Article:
Monthly Archives: July 2014

How to cut emissions, and how not to

The world’s efforts to cut greenhouse gas emissions began with the United Nations Framework Convention on Climate Change in 1992, were formalized in the Kyoto Protocol in 1997 and have since mutated into the hundreds of “XX percent of renewables by 20YY” targets adopted by groups of countries, individual countries and regional jurisdictions. They have spawned, among other things, innumerable bureaucracies, countless climate conferences, forests of wind turbines, patchwork quilts of solar panels and a billion-dollar-a-day climate change industry. Continue reading

Posted in Climate change, Energy | Tagged , , , , | 44 Comments

Blowout week 30

I am on holiday for two weeks. And so expect fewer posts. Roger Andrews has the keys to the site and will be keeping an eye on things and maybe even posting a couple of posts. 35 stories this week … Continue reading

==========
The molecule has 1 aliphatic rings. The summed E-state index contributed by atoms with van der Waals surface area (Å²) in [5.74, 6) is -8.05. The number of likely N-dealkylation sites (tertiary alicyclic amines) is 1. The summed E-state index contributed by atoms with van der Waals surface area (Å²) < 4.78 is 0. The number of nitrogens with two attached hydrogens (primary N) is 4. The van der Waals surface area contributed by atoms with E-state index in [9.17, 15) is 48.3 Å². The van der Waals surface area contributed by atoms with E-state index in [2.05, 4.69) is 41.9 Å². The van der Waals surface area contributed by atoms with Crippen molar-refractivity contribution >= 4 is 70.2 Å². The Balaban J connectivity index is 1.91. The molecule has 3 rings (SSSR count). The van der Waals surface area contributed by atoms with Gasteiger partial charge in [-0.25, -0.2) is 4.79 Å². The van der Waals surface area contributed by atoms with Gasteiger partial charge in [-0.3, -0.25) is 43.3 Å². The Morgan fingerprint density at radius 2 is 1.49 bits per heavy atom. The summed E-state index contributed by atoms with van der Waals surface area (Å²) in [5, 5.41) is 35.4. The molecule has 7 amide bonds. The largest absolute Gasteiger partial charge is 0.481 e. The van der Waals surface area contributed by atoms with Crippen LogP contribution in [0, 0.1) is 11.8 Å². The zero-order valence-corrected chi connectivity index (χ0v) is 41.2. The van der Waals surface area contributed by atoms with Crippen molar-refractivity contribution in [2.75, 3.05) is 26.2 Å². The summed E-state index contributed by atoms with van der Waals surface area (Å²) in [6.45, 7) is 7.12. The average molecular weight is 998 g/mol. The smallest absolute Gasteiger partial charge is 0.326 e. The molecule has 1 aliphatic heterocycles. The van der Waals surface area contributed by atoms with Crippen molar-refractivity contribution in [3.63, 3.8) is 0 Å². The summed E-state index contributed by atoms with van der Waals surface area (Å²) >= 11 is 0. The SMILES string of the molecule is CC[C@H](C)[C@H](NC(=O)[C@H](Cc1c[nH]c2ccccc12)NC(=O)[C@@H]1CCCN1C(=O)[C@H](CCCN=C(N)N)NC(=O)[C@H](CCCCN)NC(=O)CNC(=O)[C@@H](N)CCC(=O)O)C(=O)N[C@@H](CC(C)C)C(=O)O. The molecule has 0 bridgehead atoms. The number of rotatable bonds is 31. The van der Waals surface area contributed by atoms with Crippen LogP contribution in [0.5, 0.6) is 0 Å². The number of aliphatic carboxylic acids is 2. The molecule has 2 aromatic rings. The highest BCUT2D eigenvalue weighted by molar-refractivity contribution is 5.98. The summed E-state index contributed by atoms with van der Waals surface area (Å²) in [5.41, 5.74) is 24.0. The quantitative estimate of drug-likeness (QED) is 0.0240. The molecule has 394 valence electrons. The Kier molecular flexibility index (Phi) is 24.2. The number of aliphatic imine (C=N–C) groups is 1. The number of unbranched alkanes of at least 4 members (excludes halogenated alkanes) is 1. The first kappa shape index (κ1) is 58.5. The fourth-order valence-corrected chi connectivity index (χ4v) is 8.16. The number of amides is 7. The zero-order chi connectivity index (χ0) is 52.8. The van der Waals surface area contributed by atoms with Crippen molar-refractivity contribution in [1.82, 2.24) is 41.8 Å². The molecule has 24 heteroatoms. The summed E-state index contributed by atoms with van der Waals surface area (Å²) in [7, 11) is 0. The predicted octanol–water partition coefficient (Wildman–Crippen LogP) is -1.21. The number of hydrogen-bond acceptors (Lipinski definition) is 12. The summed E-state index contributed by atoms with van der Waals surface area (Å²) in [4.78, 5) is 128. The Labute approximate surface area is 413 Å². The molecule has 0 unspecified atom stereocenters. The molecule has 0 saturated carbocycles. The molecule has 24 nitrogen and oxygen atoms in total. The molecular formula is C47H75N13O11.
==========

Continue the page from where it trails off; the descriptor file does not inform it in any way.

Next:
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Scotch on the ROCs

“The Scottish Government’s targets are for renewable sources to generate the equivalent of 100 per cent of Scotland’s gross annual electricity consumption by 2020.” What will the consequences be for the Scottish People?

In summary, the Scottish Government energy plan may result in a large electricity surplus that at present has nowhere to go, the number of wind turbines may increase 5 fold and electricity bills may double. Continue reading

Posted in Energy, Political commentary | Tagged , , , , , , , , , , , , | 61 Comments